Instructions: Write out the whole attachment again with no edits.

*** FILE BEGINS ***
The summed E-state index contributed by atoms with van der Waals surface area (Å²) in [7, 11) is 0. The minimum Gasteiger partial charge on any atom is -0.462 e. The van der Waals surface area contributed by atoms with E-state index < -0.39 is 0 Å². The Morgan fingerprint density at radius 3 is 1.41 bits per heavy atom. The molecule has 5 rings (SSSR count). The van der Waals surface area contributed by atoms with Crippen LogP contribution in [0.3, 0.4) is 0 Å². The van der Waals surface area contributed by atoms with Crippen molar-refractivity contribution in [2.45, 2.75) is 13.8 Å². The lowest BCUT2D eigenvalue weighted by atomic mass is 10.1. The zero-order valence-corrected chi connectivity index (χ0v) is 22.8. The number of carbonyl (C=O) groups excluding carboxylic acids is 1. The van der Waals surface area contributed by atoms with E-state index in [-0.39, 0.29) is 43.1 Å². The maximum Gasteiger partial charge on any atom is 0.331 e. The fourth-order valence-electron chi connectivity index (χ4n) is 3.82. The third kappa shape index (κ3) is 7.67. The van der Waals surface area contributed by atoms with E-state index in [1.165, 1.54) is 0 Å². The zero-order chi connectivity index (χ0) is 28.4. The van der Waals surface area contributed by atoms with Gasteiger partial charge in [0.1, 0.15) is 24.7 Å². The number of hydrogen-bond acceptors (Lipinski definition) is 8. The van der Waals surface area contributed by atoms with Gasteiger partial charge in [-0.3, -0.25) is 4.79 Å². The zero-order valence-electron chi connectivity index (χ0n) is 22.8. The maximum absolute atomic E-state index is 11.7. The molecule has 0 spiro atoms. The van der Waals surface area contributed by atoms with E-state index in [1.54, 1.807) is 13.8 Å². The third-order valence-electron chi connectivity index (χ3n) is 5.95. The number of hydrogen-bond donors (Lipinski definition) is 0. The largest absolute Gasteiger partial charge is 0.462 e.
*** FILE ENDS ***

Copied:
The summed E-state index contributed by atoms with van der Waals surface area (Å²) in [7, 11) is 0. The minimum Gasteiger partial charge on any atom is -0.462 e. The van der Waals surface area contributed by atoms with E-state index < -0.39 is 0 Å². The Morgan fingerprint density at radius 3 is 1.41 bits per heavy atom. The molecule has 5 rings (SSSR count). The van der Waals surface area contributed by atoms with Crippen LogP contribution in [0.3, 0.4) is 0 Å². The van der Waals surface area contributed by atoms with Crippen molar-refractivity contribution in [2.45, 2.75) is 13.8 Å². The lowest BCUT2D eigenvalue weighted by atomic mass is 10.1. The zero-order valence-corrected chi connectivity index (χ0v) is 22.8. The number of carbonyl (C=O) groups excluding carboxylic acids is 1. The van der Waals surface area contributed by atoms with E-state index in [-0.39, 0.29) is 43.1 Å². The maximum Gasteiger partial charge on any atom is 0.331 e. The fourth-order valence-electron chi connectivity index (χ4n) is 3.82. The third kappa shape index (κ3) is 7.67. The van der Waals surface area contributed by atoms with E-state index in [1.165, 1.54) is 0 Å². The zero-order chi connectivity index (χ0) is 28.4. The van der Waals surface area contributed by atoms with Gasteiger partial charge in [0.1, 0.15) is 24.7 Å². The number of hydrogen-bond acceptors (Lipinski definition) is 8. The van der Waals surface area contributed by atoms with Gasteiger partial charge in [-0.3, -0.25) is 4.79 Å². The zero-order valence-electron chi connectivity index (χ0n) is 22.8. The maximum absolute atomic E-state index is 11.7. The molecule has 0 spiro atoms. The van der Waals surface area contributed by atoms with E-state index in [1.54, 1.807) is 13.8 Å². The third-order valence-electron chi connectivity index (χ3n) is 5.95. The number of hydrogen-bond donors (Lipinski definition) is 0. The largest absolute Gasteiger partial charge is 0.462 e.